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“Sailing T hrough Seas of Adversity”


Breakfast for a Good Cause

Written by Amanda Loftus

As of 2016, over 5 million people were living in the

United States with Alzheimer’s disease. In addition to those already living with the disease, it is estimated that every 66 seconds, another person develops it. According to the official Alzheimer’s Association website, (www. in the year 2050, the number of individuals with the disease is expected to almost triple. As a non-curable disease, those numbers are certainly frightening. The Fayetteville Walk to End Alzheimer’s was started to help ease those fears in our community. In 1989, the Memory Walk was founded, and the idea and promise of a better tomorrow has continued with the Walk to End Alzheimer’s, which is the largest event to raise funds for Alzheimer’s disease resources. The Alzheimer’s Association works tirelessly to bring advanced care, research, and support to those affected by Alzheimer’s around the world. The Walk to End Alzheimer’s is an extremely important event that raises more than just money - it helps raise the spirits of not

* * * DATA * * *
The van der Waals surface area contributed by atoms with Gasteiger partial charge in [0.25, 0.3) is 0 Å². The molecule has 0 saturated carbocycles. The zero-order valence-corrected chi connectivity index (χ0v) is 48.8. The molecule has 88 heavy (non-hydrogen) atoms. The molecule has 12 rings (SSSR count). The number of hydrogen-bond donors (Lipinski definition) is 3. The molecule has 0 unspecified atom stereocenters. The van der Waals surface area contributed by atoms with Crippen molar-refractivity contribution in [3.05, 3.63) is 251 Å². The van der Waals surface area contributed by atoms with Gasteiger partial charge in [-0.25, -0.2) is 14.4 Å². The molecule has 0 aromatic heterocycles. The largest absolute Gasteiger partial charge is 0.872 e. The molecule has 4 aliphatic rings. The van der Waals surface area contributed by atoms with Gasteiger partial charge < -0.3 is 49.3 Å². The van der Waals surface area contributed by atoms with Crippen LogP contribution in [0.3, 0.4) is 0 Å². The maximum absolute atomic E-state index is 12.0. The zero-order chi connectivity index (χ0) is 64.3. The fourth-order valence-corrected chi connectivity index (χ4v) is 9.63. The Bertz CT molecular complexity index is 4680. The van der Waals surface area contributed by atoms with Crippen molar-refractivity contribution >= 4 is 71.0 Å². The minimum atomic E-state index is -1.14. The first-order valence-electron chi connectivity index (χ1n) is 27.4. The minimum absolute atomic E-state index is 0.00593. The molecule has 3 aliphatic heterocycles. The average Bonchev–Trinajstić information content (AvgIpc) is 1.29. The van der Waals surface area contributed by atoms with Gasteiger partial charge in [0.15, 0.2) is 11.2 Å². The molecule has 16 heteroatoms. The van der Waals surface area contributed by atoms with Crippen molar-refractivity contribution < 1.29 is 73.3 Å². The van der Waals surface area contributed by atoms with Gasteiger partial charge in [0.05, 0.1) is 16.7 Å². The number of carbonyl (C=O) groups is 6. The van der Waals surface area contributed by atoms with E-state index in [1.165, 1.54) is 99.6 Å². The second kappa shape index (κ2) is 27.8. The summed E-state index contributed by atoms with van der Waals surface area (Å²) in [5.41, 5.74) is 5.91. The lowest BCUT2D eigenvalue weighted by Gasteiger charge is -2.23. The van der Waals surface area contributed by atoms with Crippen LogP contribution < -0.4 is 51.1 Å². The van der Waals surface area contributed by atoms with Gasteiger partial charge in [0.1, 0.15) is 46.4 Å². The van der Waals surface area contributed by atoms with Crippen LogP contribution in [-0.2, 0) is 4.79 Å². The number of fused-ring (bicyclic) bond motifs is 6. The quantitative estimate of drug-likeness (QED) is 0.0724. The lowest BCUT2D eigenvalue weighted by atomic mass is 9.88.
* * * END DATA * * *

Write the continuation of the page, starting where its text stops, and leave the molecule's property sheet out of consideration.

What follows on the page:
only the Americans suffering with the disease, but their friends and families as well. “My favorite part of being part of the walk are the wonderful people that I have met on our planning committee; they have become an extended family,” says Debbie Waitley, of Homes in Motion Realty, and Sponsorship Chair in the Fayetteville Walk to End Alzheimer’s Planning Committee. “I also am glad that I am in a position to reach out to people that are affected by Alzheimer’s but don’t always know what their resources are,” she adds. “I try to be an advocate and a resource.” Debbie has been involved in the Fayetteville Walk to End Alzheimer’s for four years, and this is her second year as the Sponsorship Chairperson. With her father having Alzheimer’s disease, she has personal experience with coping, supporting, and loving someone suffering with Alzheimer’s. “With no treatment and no cure for the disease, you often feel helpless,” Debbie says, “I